Old rona may be hanging around like a party guest who’s overstayed their welcome, but …
Is it too late for LOSER to rebrand as WINNERS?
MORE: BLOOD COMMAND: Nikki Brumen Discusses Pagan, Blood Command and Why ‘The End Is Her’ // CLOWNS: Unleash New Single ‘Sarah’ REVIEWS: THE BRONX: VI // JINJER: Wallflowers // TURNSTILE: Glow On // LOSER: All The Rage // THE DEATH SET: How To Tune A Parrot // SPIRITBOX: Eternal Blue
The Melbourne based band have gone from strength to strength in recent years and now have strolled right down memory lane with their ‘uge second LP, All The Rage. We caught up with vocalist Tim Maxwell and bassist Craig Selak to chat about how it all came together.
Hysteria: Let’s get straight into the upcoming album, All The Rage. It’s very nostalgic; what made you want to follow that path?
Tim: A lot of our first album was inspired by the 90s. On this one, we dug into the past again. This time we got influence from bands like Green Day, Blink-182 and The Offspring. We wanted it to have more of that pop-punk/pop-rock attitude while still incorporating bits of grunge.
Producing it must’ve been such a massive experience. How’d it go?
Tim: It was awesome because we had so much time to do everything. Craig and I would work on something for a few weeks and then come back to it with fresh ears and fresh ideas. On the other hand, it sucked because it’s hard to get motivated when you do work by yourself. I felt that at those times Craig wasn’t around, and we’d have to get together on Zoom or whatever it was. Pretty 2020 (laughs).
And what was it like working with Anton Hagop?
Craig: It was really special for us, not only as first time producers. Having him on felt like we had a safety net. Typically, we would do what we thought was cool, but that doesn’t always work out. It was nice to have him putting his majestic mix on things, but he also validated that Tim and I could do things properly, which was nice. It was a bit scary at first. When we sent the first few songs to him, we just thought, shit, we hope this cuts the mustard. It gave us a lot of confidence when he came back and said, keep going, you’re doing a great job. We felt like we could trust our gut for the rest of the album.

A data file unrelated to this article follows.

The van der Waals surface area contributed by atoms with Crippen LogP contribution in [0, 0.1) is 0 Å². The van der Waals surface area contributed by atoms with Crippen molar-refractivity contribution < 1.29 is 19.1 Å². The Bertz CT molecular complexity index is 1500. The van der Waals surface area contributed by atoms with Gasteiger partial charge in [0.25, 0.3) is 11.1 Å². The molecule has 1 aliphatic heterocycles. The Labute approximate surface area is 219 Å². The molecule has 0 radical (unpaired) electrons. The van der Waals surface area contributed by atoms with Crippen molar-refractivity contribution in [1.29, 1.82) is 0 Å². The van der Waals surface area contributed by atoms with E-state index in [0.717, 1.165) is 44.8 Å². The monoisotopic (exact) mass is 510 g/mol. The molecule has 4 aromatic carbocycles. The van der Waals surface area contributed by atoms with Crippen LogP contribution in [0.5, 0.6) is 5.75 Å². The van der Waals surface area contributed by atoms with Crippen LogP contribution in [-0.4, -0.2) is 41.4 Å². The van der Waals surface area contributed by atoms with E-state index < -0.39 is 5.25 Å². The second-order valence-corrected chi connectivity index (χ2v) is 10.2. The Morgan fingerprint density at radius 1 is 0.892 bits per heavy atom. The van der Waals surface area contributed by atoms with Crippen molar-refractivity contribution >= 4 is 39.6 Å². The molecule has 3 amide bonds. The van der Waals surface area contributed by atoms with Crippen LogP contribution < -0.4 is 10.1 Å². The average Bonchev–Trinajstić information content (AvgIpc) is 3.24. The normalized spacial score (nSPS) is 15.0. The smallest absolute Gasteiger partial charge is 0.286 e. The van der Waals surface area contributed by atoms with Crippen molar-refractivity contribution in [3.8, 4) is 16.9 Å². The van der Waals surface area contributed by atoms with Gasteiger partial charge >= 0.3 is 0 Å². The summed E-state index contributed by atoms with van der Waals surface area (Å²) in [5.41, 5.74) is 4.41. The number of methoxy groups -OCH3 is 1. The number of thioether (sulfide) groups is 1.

Tim: We found him by accident, honestly. Through listening to another band. We got a quote from him and got him to mix our first single, and we were blown away.
Craig: The fact he’s worked with Powderfinger was also great. Both of us are fans of them, and Silverchair, who Anton’s also worked with. It was a dream come true to have someone of his stature working on our stuff. There’s a song at the end of the album called Meant to Be. One of Tim’s favourite albums is Odyssey Number Five, and I know that was heavily on his mind whilst working on that song. When we went to produce it, we very much made it an ode to Powderfinger. It was a cool full-circle moment.
Tim: It had a really different arrangement at first. But it was great to have Anton’s feedback. We ended up stripping it back. Compared to a lot of the other songs, Meant to Be took a while because of that. I think those changes made the Powderfinger influence come through even more.
To be 35 and feeling like I’m playing the most relevant, exciting music with the best group of musicians ever is so special.
[ Craig Selak ]
What’s something people don’t know about the recording process of All The Rage?
Craig: I’m not sure if many people are aware of this, but we actually have two different drummers on the record. I think it’s pretty cool though. When we first started recording, we still had our original drummer Chris Cowburn. During the year that was, he became a new father and had a lot of other things on his plate, so he decided to step away. We were sad about it, but we’re all really good friends. He was just at a time of his life where stepping away from writing, recording and performing music was the right call.
Our guitarist Jake “Cutter” Farrugia, became our drummer. As it turns out, he’s actually played them his whole life, and he’s amazing. It was cool to have two amazing drummers on board and one of our members switching during the process. They’re both extremely talented, and from an internal point of view, I can tell the difference, but I reckon a lot of people will struggle to figure out who drummed on what song. That’s a credit to both of them. And to our friendship, and how we could navigate that and put out something cohesive that meant a lot to all of us.
Tim, you’ve spoken about being less metaphorical with your lyrics this time around. Was that scary?
Tim: No, it felt like a huge growing experience. Craig helped me a lot through it. Getting it off my chest made me want to be more vocal. There are a lot more raw lyrics here, but it felt natural. It felt good, rather than feeling like I was hiding something or was ashamed of anything.
You’ve spoken about wanting to make an album that 15-year-old you would’ve loved. So what would you say to 15 year old you from the position you’re in now?
Craig: I’d say stick with it. This shows my age, but I think I played my first gig at 14, which was still in the 90s. To be 35 and feeling like I’m playing the most relevant, exciting music with the best group of musicians ever is so special. I would just tell that guy to keep his head down and bum up and not give up.
Tim: I’d say something in the same vein. Craig and I have been playing in bands for most of our lives, and it takes a while to get somewhere. It’s easy to give up, but we won’t.